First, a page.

Mt. Robinson

Fri, Aug 15, 2008

With: Michael Graupe
Adam Jantz
Ron Hudson
Brian Louchis
Evan Rasmussen
Tom Becht
Glenn Gookin

Etymology Story Photos / Slideshow Map Profile

Continued...

Photos presented here are courtesy of Michael Graupe. My camera met an untimely demise the day before on the slopes of Mt. Ruskin.

Mt. Robinson lies in the Palisades area north of the Sierra crest and offering fine views of the region from Temple Crag to the east, sweeping around to Gayley, Sill, North Palisade, Thunderbolt, Winchell, and Agassiz to the west. Though class 3 by its easiest route, the peak is not very difficult. It was one of the very few named peaks in the area I had yet to climb, and made its way to this year's Sierra Challenge as a rest day of sorts following the long outing to Ruskin. It turned out to be a better climb than we had expected.

With about ten participants there for the 6a start, we set out from the Big Pine trailhead. We hiked in clusters that stayed fairly close together for the more than two hours it took us to make our up the North Fork Trail past First, Second, and Third Lakes. When we got to the junction for Sam Mack Meadow we paused to examine the long class 3 NE Ridge. The lower parts certainly looked harder than class 3 from a distance, and we weren't altogether sure that the rating given in Secor's book was accurate. One by one the others gave up, following Michael on the trail to Sam Mack Meadow and the more certain route. Eventually it was just Ron H and I left standing there, neither one of us willing to commit, but not wanting to give in just yet, either. In the end we did as the others did, tucking our tails between our legs and taking the trail to Sam Mack Meadow.

We reconvened at Sam Mack Meadow, filled water bottles near the the inlet and found a use trail of sorts marked by ducks leading up to Sam Mack Lake. It was trickier than I would have guessed to reach the lake judging only from the map, but the ducks were helpful in keeping the route to class 2. Once at the lake there was still the matter of climbing a great deal of talus around the base of the peak in order to reach the more solid rock above. There were various opinions about which chute was the class 3 one described by Secor, and we split into various parties according to our developing convictions. I went with the "Act Now, Think Later" strategy, heading for the chute directly above us, figuring it looked like it ought to work. Brian L was in tow behind me, the two of us making our way up a very cool route that turned out to be a bit more than class 3 in a number of places. Ron H and Michael G had gone further around towards the south side, while others had looked for easier ground around towards the east side. While keeping an eye on Brian behind me periodically, I spotted Michael further down below Brian, evidently deciding on our route as well. Ron and the others were nowhere to be seen.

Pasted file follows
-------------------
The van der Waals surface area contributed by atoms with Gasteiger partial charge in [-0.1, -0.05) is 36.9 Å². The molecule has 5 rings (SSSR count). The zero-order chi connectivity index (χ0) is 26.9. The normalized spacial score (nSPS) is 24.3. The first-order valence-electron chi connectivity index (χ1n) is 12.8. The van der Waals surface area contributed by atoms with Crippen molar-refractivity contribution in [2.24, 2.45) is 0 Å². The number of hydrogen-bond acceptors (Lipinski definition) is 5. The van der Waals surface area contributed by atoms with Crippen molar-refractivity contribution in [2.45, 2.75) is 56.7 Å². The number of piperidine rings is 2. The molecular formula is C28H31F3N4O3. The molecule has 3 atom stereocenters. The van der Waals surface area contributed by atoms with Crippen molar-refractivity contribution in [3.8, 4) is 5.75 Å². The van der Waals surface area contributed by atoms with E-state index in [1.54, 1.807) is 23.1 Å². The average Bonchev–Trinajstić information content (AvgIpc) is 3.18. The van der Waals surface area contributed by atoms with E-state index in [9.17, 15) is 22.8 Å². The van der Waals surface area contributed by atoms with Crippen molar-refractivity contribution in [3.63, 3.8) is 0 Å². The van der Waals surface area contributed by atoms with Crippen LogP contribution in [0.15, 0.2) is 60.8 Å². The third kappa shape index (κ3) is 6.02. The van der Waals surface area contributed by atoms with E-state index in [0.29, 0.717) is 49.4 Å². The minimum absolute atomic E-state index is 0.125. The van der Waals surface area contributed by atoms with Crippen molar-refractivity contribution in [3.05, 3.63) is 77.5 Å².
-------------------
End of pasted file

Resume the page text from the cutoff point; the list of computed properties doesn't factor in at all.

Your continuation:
After some fifteen or twenty minutes I managed to climb up and over into the next chute to the east that offered an easier route. I spotted Tom B and Glenn G a short distance down this other chute. They had evidently found an easier way up. To my surprise, I saw Ron about 40yds above me in this other chute, though not the first time he has surprised me in this way. I chased after Ron who was moving with a will, up the chute and then from one false summit to the next. There was an interesting series of false summits that were more like gendarmes or small peaklets, and getting from one to the next was each a convoluted, tricky effort - quite fun, really. At the first of these I was surprised to see Ron reach (what I thought was) the summit only to turn around and descend the same way. "What, are you coming down already?" I called up. He replied something to the effect of, "Oh, that's not the summit, but I can't make it along the ridge from here. You can probably do it, though." I knew enough not to trust Ron to rate my abilities, and sure enough when I got a glimpse of it from the other side I found a 20-foot overhang that I couldn't possibly have managed.